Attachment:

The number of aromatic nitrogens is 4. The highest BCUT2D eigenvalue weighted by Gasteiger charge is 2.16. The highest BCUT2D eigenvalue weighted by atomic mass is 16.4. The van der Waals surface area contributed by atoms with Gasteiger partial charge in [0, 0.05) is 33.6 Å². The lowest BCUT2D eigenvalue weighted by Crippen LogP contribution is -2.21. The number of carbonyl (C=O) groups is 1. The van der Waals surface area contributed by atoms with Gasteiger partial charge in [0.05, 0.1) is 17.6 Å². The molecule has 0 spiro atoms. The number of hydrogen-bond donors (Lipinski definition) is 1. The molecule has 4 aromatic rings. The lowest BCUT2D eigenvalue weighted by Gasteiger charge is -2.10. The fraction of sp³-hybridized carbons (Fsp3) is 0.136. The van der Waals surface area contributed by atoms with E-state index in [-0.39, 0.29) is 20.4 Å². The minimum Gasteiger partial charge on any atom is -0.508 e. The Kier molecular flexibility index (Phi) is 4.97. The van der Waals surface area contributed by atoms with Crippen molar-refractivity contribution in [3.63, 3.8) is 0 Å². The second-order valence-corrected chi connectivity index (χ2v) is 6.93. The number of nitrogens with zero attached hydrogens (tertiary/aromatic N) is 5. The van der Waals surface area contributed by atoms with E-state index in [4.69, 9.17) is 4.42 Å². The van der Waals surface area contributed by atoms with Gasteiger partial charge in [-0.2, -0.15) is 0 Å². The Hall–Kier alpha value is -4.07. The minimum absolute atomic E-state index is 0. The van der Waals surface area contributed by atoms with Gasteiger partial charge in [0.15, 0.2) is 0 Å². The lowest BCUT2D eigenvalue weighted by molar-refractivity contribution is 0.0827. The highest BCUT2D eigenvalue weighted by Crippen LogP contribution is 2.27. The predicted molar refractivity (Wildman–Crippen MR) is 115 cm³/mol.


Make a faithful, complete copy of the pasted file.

The number of aromatic nitrogens is 4. The highest BCUT2D eigenvalue weighted by Gasteiger charge is 2.16. The highest BCUT2D eigenvalue weighted by atomic mass is 16.4. The van der Waals surface area contributed by atoms with Gasteiger partial charge in [0, 0.05) is 33.6 Å². The lowest BCUT2D eigenvalue weighted by Crippen LogP contribution is -2.21. The number of carbonyl (C=O) groups is 1. The van der Waals surface area contributed by atoms with Gasteiger partial charge in [0.05, 0.1) is 17.6 Å². The molecule has 0 spiro atoms. The number of hydrogen-bond donors (Lipinski definition) is 1. The molecule has 4 aromatic rings. The lowest BCUT2D eigenvalue weighted by Gasteiger charge is -2.10. The fraction of sp³-hybridized carbons (Fsp3) is 0.136. The van der Waals surface area contributed by atoms with E-state index in [-0.39, 0.29) is 20.4 Å². The minimum Gasteiger partial charge on any atom is -0.508 e. The Kier molecular flexibility index (Phi) is 4.97. The van der Waals surface area contributed by atoms with Crippen molar-refractivity contribution in [3.63, 3.8) is 0 Å². The second-order valence-corrected chi connectivity index (χ2v) is 6.93. The number of nitrogens with zero attached hydrogens (tertiary/aromatic N) is 5. The van der Waals surface area contributed by atoms with E-state index in [4.69, 9.17) is 4.42 Å². The van der Waals surface area contributed by atoms with Gasteiger partial charge in [-0.2, -0.15) is 0 Å². The Hall–Kier alpha value is -4.07. The minimum absolute atomic E-state index is 0. The van der Waals surface area contributed by atoms with Gasteiger partial charge in [0.15, 0.2) is 0 Å². The lowest BCUT2D eigenvalue weighted by molar-refractivity contribution is 0.0827. The highest BCUT2D eigenvalue weighted by Crippen LogP contribution is 2.27. The predicted molar refractivity (Wildman–Crippen MR) is 115 cm³/mol.